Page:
I worried about that. I also worried about mine. But we had such a loving crew and everyone was so on top of things that when it came down to the day it became about the craft. But for Juno it was sometimes difficult to come out that place of having these anxiety attacks. Taking time with her after those takes to shake it out and come down was important.

Do you find people share their stories of mental health with you when you talk to them about the film?

Every screening. And that’s what means the most when someone says “my ex-wife was schizophrenic and you got it right”. Simon screened it for the father of person it was based on and he told Simon he got it “terribly right”.

How do you hope people will be changed after they see this film?

I definitely hope that people connect the problem of homelessness which is so rampant in the states, with mental illness. I’d really like people to walk away with a different knowledge about how much more work we need to do to revise the mental healthcare system and vote accordingly next time.

Mental health problems are indiscriminate but it’s people who are the poorest who can’t access the care that they need.

That’s why I wanted Simon and Juno to have these different experiences with medication. People who need medication can’t afford it. And the people who can are getting pushed all kinds of drugs by doctors who are being given kickbacks from big pharma.

It’s not being didactic towards whether you should take medication or you shouldn’t, I just wanted to show all the different ways that it’s at work.

This is your first feature. How was your experience different compared to your shorts?

Sometimes shorts would almost feel as stressful but every time you do one you get it under your belt and you can take a bigger step next time. One of the trickiest things of filmmaking is knowing how to maintain spontaneity when you have to conform to the machine of production.

But really it should always be about what you need to make the best film possible. Everybody has their wish lists but I’ll definitely be more prepared for the next one to know what my demands are.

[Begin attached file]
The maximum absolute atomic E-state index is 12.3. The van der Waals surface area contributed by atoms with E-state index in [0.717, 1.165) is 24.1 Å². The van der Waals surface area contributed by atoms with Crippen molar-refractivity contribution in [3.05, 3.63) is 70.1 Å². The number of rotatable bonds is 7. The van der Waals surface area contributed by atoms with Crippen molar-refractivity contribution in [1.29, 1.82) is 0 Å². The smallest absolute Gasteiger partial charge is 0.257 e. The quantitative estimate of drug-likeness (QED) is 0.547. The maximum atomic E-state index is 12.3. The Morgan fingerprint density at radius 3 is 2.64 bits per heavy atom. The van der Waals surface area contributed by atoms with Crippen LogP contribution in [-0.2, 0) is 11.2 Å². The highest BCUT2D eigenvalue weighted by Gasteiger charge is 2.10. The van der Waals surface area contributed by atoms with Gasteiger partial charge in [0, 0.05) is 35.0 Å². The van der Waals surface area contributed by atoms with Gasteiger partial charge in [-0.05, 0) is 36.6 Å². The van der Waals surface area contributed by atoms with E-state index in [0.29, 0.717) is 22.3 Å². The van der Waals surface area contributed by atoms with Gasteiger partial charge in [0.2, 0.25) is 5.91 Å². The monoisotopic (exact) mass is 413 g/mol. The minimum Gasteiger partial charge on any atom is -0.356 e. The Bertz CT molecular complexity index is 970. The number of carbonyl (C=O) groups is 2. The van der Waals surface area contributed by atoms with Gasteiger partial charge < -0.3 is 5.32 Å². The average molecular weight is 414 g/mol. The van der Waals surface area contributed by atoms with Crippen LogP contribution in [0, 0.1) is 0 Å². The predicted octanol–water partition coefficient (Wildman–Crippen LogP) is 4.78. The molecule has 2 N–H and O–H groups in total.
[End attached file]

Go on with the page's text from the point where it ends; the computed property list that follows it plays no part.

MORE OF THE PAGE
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Did your short films offer you more creative freedom because you didn’t have that machine to run?

I encourage people who are just starting to take advantage of that. If you don’t have a ton of resources but you have a lot of time then you can make something exciting and that’s what people are looking for in a first film.

Did setting it in this space help to focus on this sensory aspect of the sound design?

That is very much what schizophrenia is – you’re getting too much input of your senses. So that was one area where we took creative liberties as we wanted to make sure we were getting his delusions right. But also when you’re trying to convey it to people you want something that a tactile and that sound design lent itself well.

Did you have Simon and Juno in mind when you were writing this?

No, but it struck me that it couldn’t be anybody else because you really need to love Theo and he does a lot to push you away. Simon is so loveable that you want to fight for him. Simon also knows how to weave humour in just the appropriate ways throughout the film.

Was it difficult to balance humour with the serious subject?

It was something that we had to calibrate throughout. We would do several takes and they would start out on the funnier side and get more dramatic towards the end. I wanted to go into the edit with that palette to work from.

So what are you going to make for us next?

My next film is set in 1500’s Scotland and it’s an elevated action thriller. I love it here, I feel a kinship with the people. The light is so silver. I don’t think anywhere else in the world feels like it does here and I really can’t wait to shoot.